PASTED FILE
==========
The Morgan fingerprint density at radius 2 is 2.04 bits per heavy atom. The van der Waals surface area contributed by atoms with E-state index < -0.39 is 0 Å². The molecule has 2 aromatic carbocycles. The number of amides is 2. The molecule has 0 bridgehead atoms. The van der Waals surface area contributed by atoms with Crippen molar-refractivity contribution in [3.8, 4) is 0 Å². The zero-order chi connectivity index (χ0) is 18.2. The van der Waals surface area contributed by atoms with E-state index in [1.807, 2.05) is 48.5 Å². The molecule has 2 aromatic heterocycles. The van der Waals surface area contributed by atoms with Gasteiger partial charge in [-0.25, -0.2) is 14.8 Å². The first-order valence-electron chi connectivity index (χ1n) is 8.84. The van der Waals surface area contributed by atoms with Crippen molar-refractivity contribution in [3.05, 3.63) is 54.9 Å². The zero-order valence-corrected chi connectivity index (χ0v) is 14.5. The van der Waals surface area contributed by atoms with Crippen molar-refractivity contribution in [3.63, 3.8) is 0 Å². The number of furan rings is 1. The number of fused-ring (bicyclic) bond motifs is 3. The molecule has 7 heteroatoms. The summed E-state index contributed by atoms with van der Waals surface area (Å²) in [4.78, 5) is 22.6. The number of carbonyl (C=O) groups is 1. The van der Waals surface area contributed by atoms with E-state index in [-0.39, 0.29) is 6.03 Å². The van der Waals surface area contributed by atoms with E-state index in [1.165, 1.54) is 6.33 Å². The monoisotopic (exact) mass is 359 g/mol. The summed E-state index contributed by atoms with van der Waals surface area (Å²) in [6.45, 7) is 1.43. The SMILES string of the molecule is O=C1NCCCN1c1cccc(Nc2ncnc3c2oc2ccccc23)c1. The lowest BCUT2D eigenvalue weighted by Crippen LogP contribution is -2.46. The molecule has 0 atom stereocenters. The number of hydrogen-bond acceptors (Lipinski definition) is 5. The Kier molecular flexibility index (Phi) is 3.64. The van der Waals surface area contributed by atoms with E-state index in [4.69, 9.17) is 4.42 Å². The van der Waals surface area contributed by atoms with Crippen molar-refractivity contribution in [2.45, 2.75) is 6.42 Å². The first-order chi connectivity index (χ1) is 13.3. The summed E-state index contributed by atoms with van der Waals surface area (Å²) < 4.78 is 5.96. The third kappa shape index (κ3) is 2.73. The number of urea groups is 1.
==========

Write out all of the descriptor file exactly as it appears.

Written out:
The Morgan fingerprint density at radius 2 is 2.04 bits per heavy atom. The van der Waals surface area contributed by atoms with E-state index < -0.39 is 0 Å². The molecule has 2 aromatic carbocycles. The number of amides is 2. The molecule has 0 bridgehead atoms. The van der Waals surface area contributed by atoms with Crippen molar-refractivity contribution in [3.8, 4) is 0 Å². The zero-order chi connectivity index (χ0) is 18.2. The van der Waals surface area contributed by atoms with E-state index in [1.807, 2.05) is 48.5 Å². The molecule has 2 aromatic heterocycles. The van der Waals surface area contributed by atoms with Gasteiger partial charge in [-0.25, -0.2) is 14.8 Å². The first-order valence-electron chi connectivity index (χ1n) is 8.84. The van der Waals surface area contributed by atoms with Crippen molar-refractivity contribution in [3.05, 3.63) is 54.9 Å². The zero-order valence-corrected chi connectivity index (χ0v) is 14.5. The van der Waals surface area contributed by atoms with Crippen molar-refractivity contribution in [3.63, 3.8) is 0 Å². The number of furan rings is 1. The number of fused-ring (bicyclic) bond motifs is 3. The molecule has 7 heteroatoms. The summed E-state index contributed by atoms with van der Waals surface area (Å²) in [4.78, 5) is 22.6. The number of carbonyl (C=O) groups is 1. The van der Waals surface area contributed by atoms with E-state index in [-0.39, 0.29) is 6.03 Å². The van der Waals surface area contributed by atoms with E-state index in [1.165, 1.54) is 6.33 Å². The monoisotopic (exact) mass is 359 g/mol. The summed E-state index contributed by atoms with van der Waals surface area (Å²) in [6.45, 7) is 1.43. The SMILES string of the molecule is O=C1NCCCN1c1cccc(Nc2ncnc3c2oc2ccccc23)c1. The lowest BCUT2D eigenvalue weighted by Crippen LogP contribution is -2.46. The molecule has 0 atom stereocenters. The number of hydrogen-bond acceptors (Lipinski definition) is 5. The Kier molecular flexibility index (Phi) is 3.64. The van der Waals surface area contributed by atoms with E-state index in [4.69, 9.17) is 4.42 Å². The van der Waals surface area contributed by atoms with Crippen molar-refractivity contribution in [2.45, 2.75) is 6.42 Å². The first-order chi connectivity index (χ1) is 13.3. The summed E-state index contributed by atoms with van der Waals surface area (Å²) < 4.78 is 5.96. The third kappa shape index (κ3) is 2.73. The number of urea groups is 1.